Wednesday, April 28, 2010

San Francisco International Film Festival 53 (SFIFF53) - Gainsbourg and Coco and Stravinsky, Oh My!

The 53rd San Francisco International Film Festival screens April 22–May 6 at the Sundance Kabuki Cinemas, the historic Castro Theatre, the Landmark Clay and the Pacific Film Archive in Berkeley. For tickets and information, go to or call 925-866-9559.

I guess I am just not a musical romanticist or something, but, oh, those salacious composers...

Firstly, Elisabeth Lecqueret, who seems to be the "French selections consultant" of some sort for the San Francisco Film Society, comes as close to the good old days of Rrrrroxanne(!), in her ability to toss away a program introduction. Apparently, Serge Gainsbourg needs NO introduction? Well, no introduction to anyone over 50 years old, perhaps. But for those of us walking into GAINSBOURG (JE T'AIME . . . MOI NON PLUS) (dir. Joann Sfar, France, 2009, 135 minutes) blind, Joann Sfar's film did little, if anything, to enlighten us unfamiliar with his 'legacy'. Apparently, Serge Gainsbourg was a pop-idol of the sort that had numerous affairs with some of France's top actresses of the 1960's and 70's, i.e. Brigitte Bardot and Jane Birkin, etc. These names I recognize, however, they were never exactly introduced as such, so one had to be familiar with the history to know WHO these women were. The end result for myself, was watching a chain-smoking Lothario, dabble a bit in the recording industry while sleeping with some gorgeous women. Mixed into this, Joann Sfar has included his "id" in the form of an overly costumed creature, who leads Serge down his path of self destruction. It was as if a bit of DONNY DARKO was thrown into a pop-idol bio-pic and it just confused things more and slowed it down. All that said, Eric Elmosnino gives a credible and age defying performance as Serge.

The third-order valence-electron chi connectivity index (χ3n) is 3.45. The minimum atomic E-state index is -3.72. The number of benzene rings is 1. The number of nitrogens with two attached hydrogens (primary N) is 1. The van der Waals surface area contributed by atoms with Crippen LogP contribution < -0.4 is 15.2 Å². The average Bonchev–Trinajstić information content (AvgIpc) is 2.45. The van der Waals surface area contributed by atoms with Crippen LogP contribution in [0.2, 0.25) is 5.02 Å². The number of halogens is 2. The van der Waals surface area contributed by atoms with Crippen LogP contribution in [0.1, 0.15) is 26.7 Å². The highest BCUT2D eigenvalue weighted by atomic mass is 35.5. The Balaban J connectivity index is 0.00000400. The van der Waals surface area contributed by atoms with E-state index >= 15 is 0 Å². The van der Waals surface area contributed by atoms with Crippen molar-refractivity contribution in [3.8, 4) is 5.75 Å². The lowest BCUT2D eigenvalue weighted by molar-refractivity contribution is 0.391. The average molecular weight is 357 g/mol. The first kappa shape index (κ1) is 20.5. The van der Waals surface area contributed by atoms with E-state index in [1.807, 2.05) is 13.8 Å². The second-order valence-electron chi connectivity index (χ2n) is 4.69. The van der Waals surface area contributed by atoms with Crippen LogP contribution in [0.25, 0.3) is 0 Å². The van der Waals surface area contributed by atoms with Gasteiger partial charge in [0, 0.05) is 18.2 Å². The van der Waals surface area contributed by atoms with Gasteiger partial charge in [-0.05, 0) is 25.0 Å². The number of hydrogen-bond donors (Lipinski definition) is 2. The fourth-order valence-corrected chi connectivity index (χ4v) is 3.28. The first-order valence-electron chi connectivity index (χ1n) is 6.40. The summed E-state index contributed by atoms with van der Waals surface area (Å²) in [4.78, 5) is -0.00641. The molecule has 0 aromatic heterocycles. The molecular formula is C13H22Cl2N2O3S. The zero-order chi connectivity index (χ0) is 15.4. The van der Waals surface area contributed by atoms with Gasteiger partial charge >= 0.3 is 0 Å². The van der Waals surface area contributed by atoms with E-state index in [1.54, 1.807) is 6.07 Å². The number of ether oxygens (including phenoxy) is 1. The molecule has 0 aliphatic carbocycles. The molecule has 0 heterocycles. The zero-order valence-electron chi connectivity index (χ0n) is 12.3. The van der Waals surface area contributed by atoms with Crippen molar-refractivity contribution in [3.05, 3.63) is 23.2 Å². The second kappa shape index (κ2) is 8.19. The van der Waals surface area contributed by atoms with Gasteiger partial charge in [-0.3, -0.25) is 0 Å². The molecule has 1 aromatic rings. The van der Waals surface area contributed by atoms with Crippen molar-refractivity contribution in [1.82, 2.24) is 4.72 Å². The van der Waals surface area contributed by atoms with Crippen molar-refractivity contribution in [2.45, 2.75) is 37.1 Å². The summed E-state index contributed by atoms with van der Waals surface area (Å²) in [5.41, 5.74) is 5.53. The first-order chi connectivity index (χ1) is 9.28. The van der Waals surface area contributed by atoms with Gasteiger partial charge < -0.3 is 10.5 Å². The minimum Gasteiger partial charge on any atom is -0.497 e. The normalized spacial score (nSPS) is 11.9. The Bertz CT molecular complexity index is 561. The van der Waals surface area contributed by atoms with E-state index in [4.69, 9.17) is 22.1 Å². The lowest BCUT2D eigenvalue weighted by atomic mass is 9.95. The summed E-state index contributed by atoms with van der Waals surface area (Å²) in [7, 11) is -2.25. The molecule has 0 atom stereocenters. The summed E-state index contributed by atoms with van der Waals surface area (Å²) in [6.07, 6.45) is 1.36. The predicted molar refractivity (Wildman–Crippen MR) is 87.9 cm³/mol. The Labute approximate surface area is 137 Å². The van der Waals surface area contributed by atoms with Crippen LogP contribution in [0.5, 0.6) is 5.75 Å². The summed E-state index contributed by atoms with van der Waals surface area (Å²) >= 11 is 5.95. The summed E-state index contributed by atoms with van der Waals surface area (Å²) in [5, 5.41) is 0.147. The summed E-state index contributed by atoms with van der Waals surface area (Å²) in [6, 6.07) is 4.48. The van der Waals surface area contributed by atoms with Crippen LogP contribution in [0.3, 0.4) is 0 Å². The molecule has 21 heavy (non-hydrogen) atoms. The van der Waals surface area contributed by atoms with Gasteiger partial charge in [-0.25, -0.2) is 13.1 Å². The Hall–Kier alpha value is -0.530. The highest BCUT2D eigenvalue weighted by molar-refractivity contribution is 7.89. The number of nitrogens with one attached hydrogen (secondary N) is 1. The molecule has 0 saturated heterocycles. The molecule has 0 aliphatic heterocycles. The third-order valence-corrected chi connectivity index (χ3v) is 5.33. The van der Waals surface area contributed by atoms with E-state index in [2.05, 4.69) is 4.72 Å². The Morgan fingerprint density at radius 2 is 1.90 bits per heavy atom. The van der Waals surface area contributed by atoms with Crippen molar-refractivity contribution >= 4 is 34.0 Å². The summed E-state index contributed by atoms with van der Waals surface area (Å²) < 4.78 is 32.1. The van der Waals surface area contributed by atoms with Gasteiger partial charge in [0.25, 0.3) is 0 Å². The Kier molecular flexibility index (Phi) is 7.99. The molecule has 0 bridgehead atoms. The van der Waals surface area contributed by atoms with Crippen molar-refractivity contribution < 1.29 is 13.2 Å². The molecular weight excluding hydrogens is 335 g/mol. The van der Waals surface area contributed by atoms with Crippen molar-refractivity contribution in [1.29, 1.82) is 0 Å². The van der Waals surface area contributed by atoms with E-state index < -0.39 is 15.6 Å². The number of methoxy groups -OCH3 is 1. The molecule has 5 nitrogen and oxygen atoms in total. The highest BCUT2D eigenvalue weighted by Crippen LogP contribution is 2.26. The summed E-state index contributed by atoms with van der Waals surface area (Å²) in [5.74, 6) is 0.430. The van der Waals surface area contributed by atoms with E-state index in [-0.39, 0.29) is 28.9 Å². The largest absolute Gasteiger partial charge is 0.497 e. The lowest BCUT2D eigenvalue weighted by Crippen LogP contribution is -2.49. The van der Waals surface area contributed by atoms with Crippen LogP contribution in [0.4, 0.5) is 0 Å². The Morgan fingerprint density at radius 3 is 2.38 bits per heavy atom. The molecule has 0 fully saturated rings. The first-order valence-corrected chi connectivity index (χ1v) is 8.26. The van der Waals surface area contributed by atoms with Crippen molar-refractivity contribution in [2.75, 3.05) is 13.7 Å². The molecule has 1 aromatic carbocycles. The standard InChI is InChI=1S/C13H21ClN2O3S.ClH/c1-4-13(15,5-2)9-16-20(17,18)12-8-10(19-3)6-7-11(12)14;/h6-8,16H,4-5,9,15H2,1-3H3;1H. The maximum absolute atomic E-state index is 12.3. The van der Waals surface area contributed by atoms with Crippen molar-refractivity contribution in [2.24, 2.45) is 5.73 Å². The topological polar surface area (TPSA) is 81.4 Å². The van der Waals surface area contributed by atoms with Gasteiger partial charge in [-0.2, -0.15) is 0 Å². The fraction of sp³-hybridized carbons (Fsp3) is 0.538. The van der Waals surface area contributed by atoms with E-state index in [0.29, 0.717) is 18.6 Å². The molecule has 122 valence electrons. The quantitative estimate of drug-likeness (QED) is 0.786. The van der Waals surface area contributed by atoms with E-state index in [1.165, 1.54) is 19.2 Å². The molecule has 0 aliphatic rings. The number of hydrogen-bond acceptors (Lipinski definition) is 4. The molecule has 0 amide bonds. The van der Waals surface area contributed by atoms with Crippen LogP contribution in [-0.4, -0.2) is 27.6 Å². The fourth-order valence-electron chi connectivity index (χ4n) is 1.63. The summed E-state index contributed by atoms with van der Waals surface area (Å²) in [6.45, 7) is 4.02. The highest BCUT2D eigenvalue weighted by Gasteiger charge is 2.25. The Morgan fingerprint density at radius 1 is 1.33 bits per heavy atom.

Then, on the opposite end of the 'familiarity scale' is COCO CHANEL & IGOR STRAVINSKY (dir. Jan Kounen, France, 2009, 115 minutes), which begins with a riotous premiere of Stravinsky's "Rite of Spring" for the Paris Ballet, as choreographed by Nijinsky, and witnessed by Coco Chanel. She immediately offers herself as a patron and moves the struggling Stravinsky family (wife and kids, included) into her home, where Igor and Coco promptly have an affair. Yep. That's about it. We do get a lot of Stravinsky banging away his frustrations into a piano, and some of Coco taking hers out on her milliners, but other than that, and some gorgeous clothes, the film could have been an hour shorter and nothing would have been missed.

Maxxxxx says re GAINSBOURG... and COCO CHANEL & IGOR STRAVINSKY: "Is it bedtime?"

You can contact Maxxxxx or myself here: JayCBird@AOL.COM

No comments: